At this stage, many people will describe the color of the paper in their experience as being something other than white. This is typically a step forward. But is the description complete? Is the paper simply a single uniform color? Look again. The visual experience of a blank sheet of paper is not actually uniform. Look closer. Describe what you are actually aware of in your experience.

By this process, you can come to have more and more accurate descriptions of your perceptions. This counts as introspecting on those perceptions.

Introspection on mental images

Let's try something similar, but now with mental images. Picture a solid red square. Imagine it as vividly as you can, floating in front of you. Fill it in as much as you can, and make it as uniform as you can. Don't close your eyes; do this while leaving your eyes physically open.

Now, describe your actual experience of the mental image. What color is it? Is it red or pink or some other color? Where is it? Is it situated among the physical objects you are visually perceiving, or is it by itself somehow, not next to anything else? Is it separated from the things you are visually perceiving by some sort of fuzziness or border? How solid is it? Is it full and complete or is it only partially constituted? How stable is it? Is it pretty stable or is it changing fairly rapidly? What else can you say about it?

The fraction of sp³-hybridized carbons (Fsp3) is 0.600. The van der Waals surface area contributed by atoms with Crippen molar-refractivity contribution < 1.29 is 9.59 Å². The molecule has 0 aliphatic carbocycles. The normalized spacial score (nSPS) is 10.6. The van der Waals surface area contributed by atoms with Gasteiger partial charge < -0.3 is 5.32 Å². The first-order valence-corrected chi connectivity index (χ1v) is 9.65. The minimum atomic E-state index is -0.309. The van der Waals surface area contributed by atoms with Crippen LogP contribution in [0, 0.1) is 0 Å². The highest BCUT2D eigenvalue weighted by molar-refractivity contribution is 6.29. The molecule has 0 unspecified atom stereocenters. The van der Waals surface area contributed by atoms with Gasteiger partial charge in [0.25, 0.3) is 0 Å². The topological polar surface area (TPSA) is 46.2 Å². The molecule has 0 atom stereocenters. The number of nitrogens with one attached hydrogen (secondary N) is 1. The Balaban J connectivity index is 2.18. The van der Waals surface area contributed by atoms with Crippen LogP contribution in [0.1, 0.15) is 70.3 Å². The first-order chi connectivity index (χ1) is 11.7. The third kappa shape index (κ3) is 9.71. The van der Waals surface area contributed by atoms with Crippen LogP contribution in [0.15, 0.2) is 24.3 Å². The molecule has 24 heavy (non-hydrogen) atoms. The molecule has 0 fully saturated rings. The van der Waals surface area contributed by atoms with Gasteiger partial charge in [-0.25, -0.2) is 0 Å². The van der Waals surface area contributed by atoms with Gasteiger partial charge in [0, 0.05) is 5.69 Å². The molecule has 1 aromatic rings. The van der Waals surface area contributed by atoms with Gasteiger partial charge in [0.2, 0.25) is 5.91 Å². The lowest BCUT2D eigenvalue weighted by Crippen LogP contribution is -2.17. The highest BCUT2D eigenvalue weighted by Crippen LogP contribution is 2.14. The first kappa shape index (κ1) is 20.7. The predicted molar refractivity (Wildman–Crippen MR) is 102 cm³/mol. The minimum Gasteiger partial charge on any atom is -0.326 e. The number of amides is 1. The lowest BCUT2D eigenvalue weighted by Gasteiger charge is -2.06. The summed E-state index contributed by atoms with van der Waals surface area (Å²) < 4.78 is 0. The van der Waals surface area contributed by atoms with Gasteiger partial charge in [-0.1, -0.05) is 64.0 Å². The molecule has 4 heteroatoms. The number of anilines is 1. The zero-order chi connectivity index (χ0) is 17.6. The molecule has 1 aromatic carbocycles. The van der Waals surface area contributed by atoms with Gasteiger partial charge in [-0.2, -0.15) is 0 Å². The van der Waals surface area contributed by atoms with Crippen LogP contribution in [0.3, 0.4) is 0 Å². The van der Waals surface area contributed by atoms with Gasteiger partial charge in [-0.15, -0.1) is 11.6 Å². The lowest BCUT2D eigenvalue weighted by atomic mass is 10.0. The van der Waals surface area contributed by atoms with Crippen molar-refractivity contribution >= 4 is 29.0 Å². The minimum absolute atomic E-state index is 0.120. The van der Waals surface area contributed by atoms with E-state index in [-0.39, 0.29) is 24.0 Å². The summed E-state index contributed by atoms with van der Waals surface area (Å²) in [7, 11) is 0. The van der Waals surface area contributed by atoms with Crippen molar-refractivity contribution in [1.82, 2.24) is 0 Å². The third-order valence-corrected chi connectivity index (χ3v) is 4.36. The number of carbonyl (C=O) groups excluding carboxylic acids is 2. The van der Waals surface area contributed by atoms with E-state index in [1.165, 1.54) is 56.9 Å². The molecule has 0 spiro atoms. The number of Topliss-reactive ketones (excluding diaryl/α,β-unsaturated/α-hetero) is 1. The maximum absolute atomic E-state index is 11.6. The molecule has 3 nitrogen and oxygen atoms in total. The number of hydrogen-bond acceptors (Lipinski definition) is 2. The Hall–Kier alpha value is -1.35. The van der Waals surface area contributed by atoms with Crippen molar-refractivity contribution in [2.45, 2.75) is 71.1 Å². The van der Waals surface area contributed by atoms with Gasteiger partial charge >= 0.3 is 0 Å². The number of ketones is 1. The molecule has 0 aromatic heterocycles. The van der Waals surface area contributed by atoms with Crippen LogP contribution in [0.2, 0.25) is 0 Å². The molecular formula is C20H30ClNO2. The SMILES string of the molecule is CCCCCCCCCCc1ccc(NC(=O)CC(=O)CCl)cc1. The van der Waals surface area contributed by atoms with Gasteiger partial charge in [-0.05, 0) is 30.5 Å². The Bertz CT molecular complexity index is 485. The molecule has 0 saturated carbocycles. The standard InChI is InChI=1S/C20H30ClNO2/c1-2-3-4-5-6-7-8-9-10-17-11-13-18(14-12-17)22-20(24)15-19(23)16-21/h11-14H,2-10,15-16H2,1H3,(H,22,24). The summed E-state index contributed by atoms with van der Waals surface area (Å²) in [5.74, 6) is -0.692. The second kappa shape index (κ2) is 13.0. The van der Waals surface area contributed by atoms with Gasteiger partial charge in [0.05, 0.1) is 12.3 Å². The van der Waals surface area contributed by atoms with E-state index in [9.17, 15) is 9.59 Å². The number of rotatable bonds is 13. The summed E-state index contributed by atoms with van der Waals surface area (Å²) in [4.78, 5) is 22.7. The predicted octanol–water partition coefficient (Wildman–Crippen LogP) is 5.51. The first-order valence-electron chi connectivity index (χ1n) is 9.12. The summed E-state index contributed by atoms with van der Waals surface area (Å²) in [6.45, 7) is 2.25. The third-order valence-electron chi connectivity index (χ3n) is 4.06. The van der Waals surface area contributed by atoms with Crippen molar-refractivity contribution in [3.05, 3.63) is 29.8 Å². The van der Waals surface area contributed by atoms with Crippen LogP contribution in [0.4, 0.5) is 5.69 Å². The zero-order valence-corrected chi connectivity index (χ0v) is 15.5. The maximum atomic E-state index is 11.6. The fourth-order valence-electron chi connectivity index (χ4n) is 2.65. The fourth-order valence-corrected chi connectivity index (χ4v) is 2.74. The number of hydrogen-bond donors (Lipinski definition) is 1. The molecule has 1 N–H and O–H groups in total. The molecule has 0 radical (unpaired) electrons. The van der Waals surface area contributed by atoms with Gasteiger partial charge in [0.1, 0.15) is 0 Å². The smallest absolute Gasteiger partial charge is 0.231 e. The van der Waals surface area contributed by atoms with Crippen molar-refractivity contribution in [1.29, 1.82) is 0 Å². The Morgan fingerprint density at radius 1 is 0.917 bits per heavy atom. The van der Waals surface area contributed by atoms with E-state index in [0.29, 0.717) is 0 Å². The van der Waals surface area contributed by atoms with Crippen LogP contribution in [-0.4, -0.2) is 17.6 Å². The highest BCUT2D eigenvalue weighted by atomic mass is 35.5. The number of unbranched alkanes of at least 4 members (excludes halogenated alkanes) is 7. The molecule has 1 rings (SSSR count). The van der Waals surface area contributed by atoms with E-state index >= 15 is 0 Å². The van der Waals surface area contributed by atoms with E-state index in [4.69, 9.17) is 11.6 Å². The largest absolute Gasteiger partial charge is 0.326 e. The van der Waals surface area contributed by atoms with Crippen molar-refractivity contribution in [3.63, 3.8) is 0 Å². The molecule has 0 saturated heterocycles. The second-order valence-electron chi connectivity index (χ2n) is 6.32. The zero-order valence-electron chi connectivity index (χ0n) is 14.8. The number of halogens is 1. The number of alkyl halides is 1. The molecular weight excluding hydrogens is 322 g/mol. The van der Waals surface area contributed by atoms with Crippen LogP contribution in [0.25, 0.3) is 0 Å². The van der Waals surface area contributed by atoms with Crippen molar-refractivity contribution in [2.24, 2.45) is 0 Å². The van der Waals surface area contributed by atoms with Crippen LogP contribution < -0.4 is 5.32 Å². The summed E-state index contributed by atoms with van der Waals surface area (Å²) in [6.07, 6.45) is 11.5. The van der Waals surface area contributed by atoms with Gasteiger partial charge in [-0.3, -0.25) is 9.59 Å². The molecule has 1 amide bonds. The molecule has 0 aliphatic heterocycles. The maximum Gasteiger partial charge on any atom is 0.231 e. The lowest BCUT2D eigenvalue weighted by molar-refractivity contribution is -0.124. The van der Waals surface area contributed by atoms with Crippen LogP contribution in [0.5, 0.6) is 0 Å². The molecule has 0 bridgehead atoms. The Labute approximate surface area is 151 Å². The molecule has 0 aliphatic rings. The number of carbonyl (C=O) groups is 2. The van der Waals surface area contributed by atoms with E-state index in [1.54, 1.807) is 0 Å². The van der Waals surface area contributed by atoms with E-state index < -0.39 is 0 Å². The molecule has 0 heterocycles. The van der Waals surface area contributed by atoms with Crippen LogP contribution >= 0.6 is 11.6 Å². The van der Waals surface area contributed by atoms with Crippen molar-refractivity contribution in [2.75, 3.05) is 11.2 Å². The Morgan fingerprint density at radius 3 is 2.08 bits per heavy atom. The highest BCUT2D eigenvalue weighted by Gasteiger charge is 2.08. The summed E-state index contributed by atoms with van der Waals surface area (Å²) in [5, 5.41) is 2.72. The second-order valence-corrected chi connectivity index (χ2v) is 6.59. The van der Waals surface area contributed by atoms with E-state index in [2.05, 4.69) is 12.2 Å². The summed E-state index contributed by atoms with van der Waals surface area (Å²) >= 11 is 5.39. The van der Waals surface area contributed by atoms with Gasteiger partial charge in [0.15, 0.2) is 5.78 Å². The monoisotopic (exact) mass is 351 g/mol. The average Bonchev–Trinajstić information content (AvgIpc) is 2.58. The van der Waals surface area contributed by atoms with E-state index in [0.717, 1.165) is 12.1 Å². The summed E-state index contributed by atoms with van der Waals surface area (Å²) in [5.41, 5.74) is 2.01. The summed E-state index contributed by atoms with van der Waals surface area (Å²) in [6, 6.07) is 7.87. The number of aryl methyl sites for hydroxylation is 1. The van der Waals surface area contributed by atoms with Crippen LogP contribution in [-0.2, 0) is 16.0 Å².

By paying careful attention to mental images and answering these sorts of questions, you can get better and better descriptions of them. This is another instance of introspection.

Introspection on internal monologue

You can do the same thing to the things you say in your mind. Don't try to force it. Just listen and describe. Some fun questions to answer: How frequently do you say things in your mind? For some people it is constant. For others, it is rare. Do you speak in full sentences or in fragments? We've seen both. Do you speak in your own voice or in someone else's? We have seen a case where the person's internal monologue was in a British accent... despite them being an American and not having a British accent at all. How do you address yourself? We found cases people using "I", "you", "we", addressing themselves by name.

Perhaps more important than frequency and format is the actual content. What specifically do you say in your mind? You may know that your internal monologue is running frequently, but have little sense of what you say to yourself. Sitting back and observing what you say to yourself and how you say it counts as introspection.